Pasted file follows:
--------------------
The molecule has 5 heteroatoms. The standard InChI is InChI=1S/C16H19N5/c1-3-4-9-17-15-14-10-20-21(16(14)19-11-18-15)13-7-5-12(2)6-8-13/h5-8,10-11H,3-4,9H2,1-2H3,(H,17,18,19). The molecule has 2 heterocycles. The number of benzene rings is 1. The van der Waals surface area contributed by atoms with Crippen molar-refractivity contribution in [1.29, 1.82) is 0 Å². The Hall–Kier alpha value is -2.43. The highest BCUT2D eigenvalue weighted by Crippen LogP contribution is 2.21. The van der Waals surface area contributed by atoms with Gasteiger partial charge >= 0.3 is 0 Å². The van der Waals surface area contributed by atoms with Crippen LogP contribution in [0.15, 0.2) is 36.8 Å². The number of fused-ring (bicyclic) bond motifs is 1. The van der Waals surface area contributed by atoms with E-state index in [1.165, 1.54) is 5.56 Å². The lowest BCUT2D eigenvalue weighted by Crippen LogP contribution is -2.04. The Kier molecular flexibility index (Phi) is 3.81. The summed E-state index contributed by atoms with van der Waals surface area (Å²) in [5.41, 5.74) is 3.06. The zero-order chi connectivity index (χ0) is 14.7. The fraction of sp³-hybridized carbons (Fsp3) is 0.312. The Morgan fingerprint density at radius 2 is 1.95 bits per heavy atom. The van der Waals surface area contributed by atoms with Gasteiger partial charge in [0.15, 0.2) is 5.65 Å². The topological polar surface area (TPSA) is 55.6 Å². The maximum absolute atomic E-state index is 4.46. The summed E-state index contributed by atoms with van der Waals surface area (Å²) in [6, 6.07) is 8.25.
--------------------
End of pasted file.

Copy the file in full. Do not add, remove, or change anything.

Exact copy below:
The molecule has 5 heteroatoms. The standard InChI is InChI=1S/C16H19N5/c1-3-4-9-17-15-14-10-20-21(16(14)19-11-18-15)13-7-5-12(2)6-8-13/h5-8,10-11H,3-4,9H2,1-2H3,(H,17,18,19). The molecule has 2 heterocycles. The number of benzene rings is 1. The van der Waals surface area contributed by atoms with Crippen molar-refractivity contribution in [1.29, 1.82) is 0 Å². The Hall–Kier alpha value is -2.43. The highest BCUT2D eigenvalue weighted by Crippen LogP contribution is 2.21. The van der Waals surface area contributed by atoms with Gasteiger partial charge >= 0.3 is 0 Å². The van der Waals surface area contributed by atoms with Crippen LogP contribution in [0.15, 0.2) is 36.8 Å². The number of fused-ring (bicyclic) bond motifs is 1. The van der Waals surface area contributed by atoms with E-state index in [1.165, 1.54) is 5.56 Å². The lowest BCUT2D eigenvalue weighted by Crippen LogP contribution is -2.04. The Kier molecular flexibility index (Phi) is 3.81. The summed E-state index contributed by atoms with van der Waals surface area (Å²) in [5.41, 5.74) is 3.06. The zero-order chi connectivity index (χ0) is 14.7. The fraction of sp³-hybridized carbons (Fsp3) is 0.312. The Morgan fingerprint density at radius 2 is 1.95 bits per heavy atom. The van der Waals surface area contributed by atoms with Gasteiger partial charge in [0.15, 0.2) is 5.65 Å². The topological polar surface area (TPSA) is 55.6 Å². The maximum absolute atomic E-state index is 4.46. The summed E-state index contributed by atoms with van der Waals surface area (Å²) in [6, 6.07) is 8.25.